Theatre Preview: The Short North Stage, With Collaborators, Presents a Year-Long Celebration of August Wilson in 2016
Pittsburgh native August Wilson (1945-2005) was arguably the most important playwright of the late 20th century. His 10-play Pittsburgh cycle, starting with Jitney (premiered in 1982) and ending with Radio Golf (premiered in 2005) covered 100 years of black American, life with a combination of language and scope that had never been seen on the stage. This year, Columbus gets to benefit from The August Wilson Festival – A Celebration. The celebration is a wide-ranging survey of Wilson’s work (7 of the 10 plays) along with satellite events to throw light on Wilson’s contexts, passions, and influences, with Short North Stage at the festival’s center.
As befits the scope and range of Wilson’s world, Short North Stage is working with a veritable who’s who of astounding collaborators to pull this off. First and foremost is Mark Clayton Southers, an award-winning playwright and director who served as Artistic Director at the August Wilson Center for African American Culture from 2010-2013, founded and artistic directed the Pittsburgh Playwrights Theatre Company, and most recently seen in Columbus directing what’s still my favorite piece performed at Short North Stage, Stew and Heidi Rodewald’s Passing Strange. Southers will serve as Artistic Director for the festival and said, “Mr. Wilson’s work reaches across all ethnic lines in his ability to speak to the common man,” says Southers. “Truth, honor, commitment and courage are some of the many themes that make his work so special. I’m delighted to help give Columbus the chance to be a fly on the wall, observing his characters and being enriched by Black Culture.”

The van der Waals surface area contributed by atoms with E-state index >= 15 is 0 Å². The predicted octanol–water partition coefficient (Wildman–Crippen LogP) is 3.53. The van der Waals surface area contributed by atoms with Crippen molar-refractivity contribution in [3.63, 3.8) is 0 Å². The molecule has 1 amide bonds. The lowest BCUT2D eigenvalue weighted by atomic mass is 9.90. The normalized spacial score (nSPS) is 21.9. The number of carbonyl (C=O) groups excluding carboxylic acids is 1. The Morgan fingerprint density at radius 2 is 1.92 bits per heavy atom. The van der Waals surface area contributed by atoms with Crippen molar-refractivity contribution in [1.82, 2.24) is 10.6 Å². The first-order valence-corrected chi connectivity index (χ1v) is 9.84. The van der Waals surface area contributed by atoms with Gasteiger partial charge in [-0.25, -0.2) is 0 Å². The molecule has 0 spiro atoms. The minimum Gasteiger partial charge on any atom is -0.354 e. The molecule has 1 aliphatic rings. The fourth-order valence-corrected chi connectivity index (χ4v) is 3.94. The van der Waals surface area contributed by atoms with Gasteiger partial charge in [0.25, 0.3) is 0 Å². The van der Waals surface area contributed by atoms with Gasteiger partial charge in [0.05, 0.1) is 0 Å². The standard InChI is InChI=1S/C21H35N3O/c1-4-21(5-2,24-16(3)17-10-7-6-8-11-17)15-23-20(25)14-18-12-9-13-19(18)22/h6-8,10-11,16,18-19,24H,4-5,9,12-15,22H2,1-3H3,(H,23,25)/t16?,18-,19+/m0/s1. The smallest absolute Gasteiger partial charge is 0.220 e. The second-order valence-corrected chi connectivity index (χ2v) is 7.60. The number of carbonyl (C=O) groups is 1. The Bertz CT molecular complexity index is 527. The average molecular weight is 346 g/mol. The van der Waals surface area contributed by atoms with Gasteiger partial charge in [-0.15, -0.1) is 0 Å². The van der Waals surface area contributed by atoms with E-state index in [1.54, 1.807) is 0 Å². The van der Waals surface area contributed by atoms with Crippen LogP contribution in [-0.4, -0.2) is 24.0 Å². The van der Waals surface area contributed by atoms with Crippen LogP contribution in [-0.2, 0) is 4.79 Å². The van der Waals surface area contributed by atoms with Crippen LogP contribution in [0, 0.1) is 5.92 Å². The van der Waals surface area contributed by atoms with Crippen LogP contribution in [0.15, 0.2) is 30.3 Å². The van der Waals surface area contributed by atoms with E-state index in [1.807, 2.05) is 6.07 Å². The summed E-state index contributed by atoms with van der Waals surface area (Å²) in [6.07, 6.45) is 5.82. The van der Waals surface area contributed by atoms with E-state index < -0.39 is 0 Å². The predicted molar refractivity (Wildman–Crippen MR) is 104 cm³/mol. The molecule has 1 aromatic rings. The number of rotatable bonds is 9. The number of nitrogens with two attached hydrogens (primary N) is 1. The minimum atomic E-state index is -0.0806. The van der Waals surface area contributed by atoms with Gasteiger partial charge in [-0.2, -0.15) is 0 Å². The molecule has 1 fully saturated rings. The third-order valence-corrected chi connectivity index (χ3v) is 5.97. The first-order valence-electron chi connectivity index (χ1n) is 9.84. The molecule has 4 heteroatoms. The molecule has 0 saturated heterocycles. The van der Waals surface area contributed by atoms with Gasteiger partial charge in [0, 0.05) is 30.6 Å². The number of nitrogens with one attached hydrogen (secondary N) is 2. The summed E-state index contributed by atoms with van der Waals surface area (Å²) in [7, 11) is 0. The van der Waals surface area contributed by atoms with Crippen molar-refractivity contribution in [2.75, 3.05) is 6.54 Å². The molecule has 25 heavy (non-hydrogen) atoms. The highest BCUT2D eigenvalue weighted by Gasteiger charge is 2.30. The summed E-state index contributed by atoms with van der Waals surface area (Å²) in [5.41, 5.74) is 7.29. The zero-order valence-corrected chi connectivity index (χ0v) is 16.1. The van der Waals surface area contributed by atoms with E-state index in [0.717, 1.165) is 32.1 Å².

Hugely involved in this endeavor is local company PAST Productions, founded and run by Patricia Wallace-Winbush, Tony Roseboro, Scott Porter, and Truman Winbush, Jr.. PAST is doing three plays of the cycle at Short North Stage’s Garden Theater, Two Trains Running, Jitney, and Radio Golf. The other piece in the interlocking theatrical puzzle is Denison University’s theatre department. Denison, chaired by Mark Evans Bryan, are staging perhaps Wilson’s best-known play, The Piano Lesson, first at the University and then at the Garden, in a very rare direct local collaboration between a professional theatre company and an academic institution.
Beyond those theatrical collaborators, Southers and Short North Stage have reached across the rest of the art scene to engage institutions and artists for help providing illuminations on Wilson’s worldview through other media. Wilson said, to The Paris Review, “My influences have been what I call my four Bs—the primary one being the blues, then Borges, Baraka, and Bearden. From Borges, those wonderful gaucho stories from which I learned that you can be specific as to a time and place and culture and still have the work resonate with the universal themes of love, honor, duty, betrayal, etcetera. From Amiri Baraka I learned that all art is political, though I don’t write political plays. That’s not what I’m about. From Romare Bearden I learned that the fullness and richness of everyday ritual life can be rendered without compromise or sentimentality.”